Hiking the Cinque Terre in Italy

Julie Italy 12 Comments

The Cinque Terre, a UNESCO World Heritage Site, is a group of five towns perched on the dramatic coastline of Italy, just north of Pisa. The towns are easily recognizable, with their pastel buildings stacked on top of one another, overlooking the harbors below. Each town offers something a little bit different than the others, and part of the fun of visiting the Cinque Terre is picking your favorite one.

Hiking the Cinque Terre

Hiking the Cinque Terre

 

About the Trail

The towns can be visited by bus, boat, train, or by hiking trail. We chose the hiking option.

There is a 11 km trail connecting Riomaggiore to Monterosso al Mare. Some portions of the trail are very easy to walk, such as the paved section connecting Riomaggiore to Manarola, and other sections climb up and over hillsides with spectacular views along the coast. It takes about 5 hours to hike the entire distance, not counting the time to explore and linger in each town.

In order to hike the trail we had to purchase tickets.  There are various options for this, but the ticket is absolutely necessary. At every town we had to pass a checkpoint and show our tickets. We purchased the Treno Cinque Terre Card, which gave us unlimited trips on the trains for the day.

Town #1: Riomaggiore

Riomaggiore Cinque Terre

Our day started off very warm, without a cloud in the sky. We chose to start in Riomaggiore, because we wanted to end with a swim in the ocean at Monterosso’s beach. Unfortunately, the first section of trail, the easiest section to Manarola, was closed because of a recent rock slide.  This was not a good start to our day.

We had the option to take the train to Manarola or hike a much more difficult trail to the next town. Anxious to get started and not thrilled about having to wait 45 minutes for the next train, we chose to hoof it over the mountain. After some difficulty finding the trailhead, our hike finally started. The trail took us up a succession of stone staircases and steep hill climbs. Within minutes we were out of breath and very hot. Who’s idea was this?

High over the Cinque Terre

The trail on top of the mountain took us through vineyards. We were rewarded for our hard work with great views over Riomaggiore and the coastline. Since we were one of the only crazy ones who decided to make this climb we were almost on our own.

Hiking Cinque Terre Kids

During the descent into Manarola Tim had a wipeout.  He turned to look back at Tyler, who was stumbling, and in the process Tim’s foot slipped off of the trail.  His weight pitched him off the trail, he fell through some brush and landed on the hillside five feet below the level of the trail. Tim somehow emerged from this without a scratch on him, giving us all a good laugh.  Tyler and Kara coined a new term from Tim’s mishap, “doing the Daddy.”

Town #2: Manarola

We safely finished the rest of the hike into Manarola. It was still early in the day and already we were hot and tired.

We bought breakfast at a grocery store, spent a little time exploring the town, and then had to decide what to do about getting to the third town, Corniglia.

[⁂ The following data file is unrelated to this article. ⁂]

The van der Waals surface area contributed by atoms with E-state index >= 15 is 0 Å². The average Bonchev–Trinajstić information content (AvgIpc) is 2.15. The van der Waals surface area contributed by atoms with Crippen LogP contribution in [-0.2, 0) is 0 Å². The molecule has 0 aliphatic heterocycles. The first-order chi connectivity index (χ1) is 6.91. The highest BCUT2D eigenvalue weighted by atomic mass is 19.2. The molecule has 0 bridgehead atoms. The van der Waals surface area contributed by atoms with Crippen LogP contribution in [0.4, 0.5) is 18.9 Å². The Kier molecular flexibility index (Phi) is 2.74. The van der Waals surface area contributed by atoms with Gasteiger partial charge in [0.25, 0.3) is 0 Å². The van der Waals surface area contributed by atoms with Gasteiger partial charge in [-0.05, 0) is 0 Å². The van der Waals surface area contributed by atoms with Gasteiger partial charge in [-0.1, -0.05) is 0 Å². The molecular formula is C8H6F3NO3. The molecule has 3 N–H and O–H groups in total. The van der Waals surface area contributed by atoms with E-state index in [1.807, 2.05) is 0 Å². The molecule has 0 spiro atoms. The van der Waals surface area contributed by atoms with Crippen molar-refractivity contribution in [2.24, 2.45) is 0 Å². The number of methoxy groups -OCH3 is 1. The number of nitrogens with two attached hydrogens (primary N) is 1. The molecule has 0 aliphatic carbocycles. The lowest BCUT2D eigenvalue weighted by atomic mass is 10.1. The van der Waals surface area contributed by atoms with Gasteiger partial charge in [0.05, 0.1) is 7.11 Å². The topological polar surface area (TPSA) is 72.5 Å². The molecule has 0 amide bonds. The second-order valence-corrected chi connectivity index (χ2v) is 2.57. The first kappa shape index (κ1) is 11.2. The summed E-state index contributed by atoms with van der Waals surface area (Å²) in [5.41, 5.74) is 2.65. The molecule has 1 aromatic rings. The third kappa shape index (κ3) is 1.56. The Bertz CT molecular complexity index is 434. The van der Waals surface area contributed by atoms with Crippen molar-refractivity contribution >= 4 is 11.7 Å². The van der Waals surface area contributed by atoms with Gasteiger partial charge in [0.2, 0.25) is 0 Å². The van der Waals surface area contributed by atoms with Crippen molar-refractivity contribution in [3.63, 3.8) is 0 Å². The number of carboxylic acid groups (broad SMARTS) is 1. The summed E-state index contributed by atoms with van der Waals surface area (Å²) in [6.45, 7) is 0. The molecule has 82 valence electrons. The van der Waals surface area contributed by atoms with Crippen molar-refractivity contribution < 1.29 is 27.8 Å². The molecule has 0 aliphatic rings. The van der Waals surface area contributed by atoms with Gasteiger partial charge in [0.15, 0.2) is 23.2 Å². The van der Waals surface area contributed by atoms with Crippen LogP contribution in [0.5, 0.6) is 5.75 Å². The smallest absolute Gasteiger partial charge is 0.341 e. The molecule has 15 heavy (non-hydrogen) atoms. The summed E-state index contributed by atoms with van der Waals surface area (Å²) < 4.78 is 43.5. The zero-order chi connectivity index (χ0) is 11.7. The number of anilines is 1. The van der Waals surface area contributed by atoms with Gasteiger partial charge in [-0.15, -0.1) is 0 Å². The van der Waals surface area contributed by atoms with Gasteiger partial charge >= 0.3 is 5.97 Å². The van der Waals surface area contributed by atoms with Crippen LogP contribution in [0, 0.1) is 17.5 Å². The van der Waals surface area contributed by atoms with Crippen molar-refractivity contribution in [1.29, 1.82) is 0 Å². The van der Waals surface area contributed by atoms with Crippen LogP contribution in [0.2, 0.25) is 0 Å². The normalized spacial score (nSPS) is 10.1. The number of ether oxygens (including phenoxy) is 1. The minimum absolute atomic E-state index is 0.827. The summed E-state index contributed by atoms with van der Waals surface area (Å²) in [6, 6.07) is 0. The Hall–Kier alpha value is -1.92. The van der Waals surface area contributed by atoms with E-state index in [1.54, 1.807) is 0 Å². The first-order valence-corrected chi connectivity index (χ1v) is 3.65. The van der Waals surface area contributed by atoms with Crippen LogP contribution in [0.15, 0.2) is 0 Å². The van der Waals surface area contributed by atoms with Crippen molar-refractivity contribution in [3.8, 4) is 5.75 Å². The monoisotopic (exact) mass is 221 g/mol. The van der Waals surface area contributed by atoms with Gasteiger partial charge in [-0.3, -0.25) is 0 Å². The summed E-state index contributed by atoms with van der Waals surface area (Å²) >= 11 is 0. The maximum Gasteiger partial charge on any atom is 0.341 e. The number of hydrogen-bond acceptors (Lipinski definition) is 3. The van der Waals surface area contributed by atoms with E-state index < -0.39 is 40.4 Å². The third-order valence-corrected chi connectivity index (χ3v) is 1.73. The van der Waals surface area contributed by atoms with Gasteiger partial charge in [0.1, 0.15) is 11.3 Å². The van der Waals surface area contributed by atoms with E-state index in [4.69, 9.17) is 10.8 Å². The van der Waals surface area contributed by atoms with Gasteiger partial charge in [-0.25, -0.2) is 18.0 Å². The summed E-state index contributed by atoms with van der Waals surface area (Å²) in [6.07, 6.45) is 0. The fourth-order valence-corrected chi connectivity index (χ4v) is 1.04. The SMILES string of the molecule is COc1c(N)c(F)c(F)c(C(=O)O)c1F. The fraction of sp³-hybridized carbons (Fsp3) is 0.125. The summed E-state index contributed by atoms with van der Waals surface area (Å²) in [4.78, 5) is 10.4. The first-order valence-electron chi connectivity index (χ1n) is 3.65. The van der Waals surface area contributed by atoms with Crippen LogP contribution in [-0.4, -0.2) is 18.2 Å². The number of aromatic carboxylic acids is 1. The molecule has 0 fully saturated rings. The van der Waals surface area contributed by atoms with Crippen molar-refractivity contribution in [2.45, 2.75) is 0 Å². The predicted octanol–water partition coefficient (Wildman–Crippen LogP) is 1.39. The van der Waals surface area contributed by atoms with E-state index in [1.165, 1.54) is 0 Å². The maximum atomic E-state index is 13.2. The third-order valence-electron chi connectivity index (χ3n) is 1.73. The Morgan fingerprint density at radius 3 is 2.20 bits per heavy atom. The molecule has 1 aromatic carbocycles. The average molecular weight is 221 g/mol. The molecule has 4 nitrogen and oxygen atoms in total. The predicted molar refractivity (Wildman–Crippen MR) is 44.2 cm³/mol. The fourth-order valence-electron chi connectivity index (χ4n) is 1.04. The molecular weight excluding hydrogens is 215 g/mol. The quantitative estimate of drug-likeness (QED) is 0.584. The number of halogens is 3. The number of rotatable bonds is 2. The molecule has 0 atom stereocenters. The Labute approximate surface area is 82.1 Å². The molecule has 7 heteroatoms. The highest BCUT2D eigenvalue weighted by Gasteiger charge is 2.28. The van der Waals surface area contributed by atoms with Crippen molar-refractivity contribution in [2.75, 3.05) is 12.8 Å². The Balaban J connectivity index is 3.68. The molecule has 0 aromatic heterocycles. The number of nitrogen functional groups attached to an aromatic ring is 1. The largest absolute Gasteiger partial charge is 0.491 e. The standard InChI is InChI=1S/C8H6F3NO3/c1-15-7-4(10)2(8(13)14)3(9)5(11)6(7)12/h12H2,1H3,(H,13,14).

Manarola

Manarola Cinque Terre

Town #3: Corniglia

Again, the trail was closed.  Would we ever get to hike the main Cinque Terre trail?  Once again, we had the option to either hike up and over another mountain, this hike being twice as long as the first one we did, or take the train to Corniglia. We chose the train. We still had a long, hot day in front of us and Kara was already beginning to run out of steam.

Steps from the train station into Corniglia.

Steps to Corniglia

Corniglia

Walking through Corniglia

Town #4: Vernazza

After spending a very short time in Corniglia, we hiked to Vernazza, the fourth town of the day. Finally, the trail was open. By now it was over 90 degrees and the sun was incredibly hot.

We hiked on dusty, rocky paths, up and down endless stone steps, and through many more vineyards. The views were spectacular. This would have been much more enjoyable if it weren’t so crazy hot. Towards the end of this portion of the hike Kara kept warning us that her feet were going to explode.

Corniglia

Cinque Terre Kids

Finally, we made it to the most beautiful town of the Cinque Terre, Vernazza (with all feet intact).

Overlooking Vernazza

Vernazza is beautiful, and it was extremely crowded during the brief period of time we spent there. All of these towns can be explored in less than a half an hour, but be prepared to walk up and down some steep inclines.

We wandered away from the main street through Vernazza and went to Alberto Gelateria for a much needed break. This was the best gelato we had so far, and it was so good that we went back for seconds!

Vernazza

Town #5: Monterosso al Mar

Finally, we had the last section to hike to Monterosso. This is the most strenuous stretch of the Cinque Terre, with another mountainous hike lasting 3 km. Fortunately, Kara got her second wind. Two hours later, a very sweaty, tired family of four arrived in Monterosso. It was time for that much deserved swim!

Almost in Monterosso

Monterosso al Mar

Once in Monterosso we plopped down at the beach for a much needed swim in the ocean. This was the perfect way to end our hike.

Thoughts About the Hike

So, what do we think about the hike now that it is over?  It was a great experience, the views were incredible, and there was something very cool about hiking through the hillside vineyards. Cooler temperatures would have made the hike more enjoyable, but it was July, so it was going to be hot. It wasn’t terrible, and the heat just made the gelato and the swimming that much more enjoyable.

For anyone who wants to see the Cinque Terre and have an active, adventurous day, hiking the trail is a great option.

Julie Rivenbark Photographer

As for our favorite town, Monterosso was the winner. Monterosso is the largest of the five towns, and with its two beaches, multitude of water sports, and its wonderful energy, we loved it here. In fact, we spent our second day in Cinque Terre relaxing on the beach and renting the paddle boat/slide that Tyler and Kara loved so much.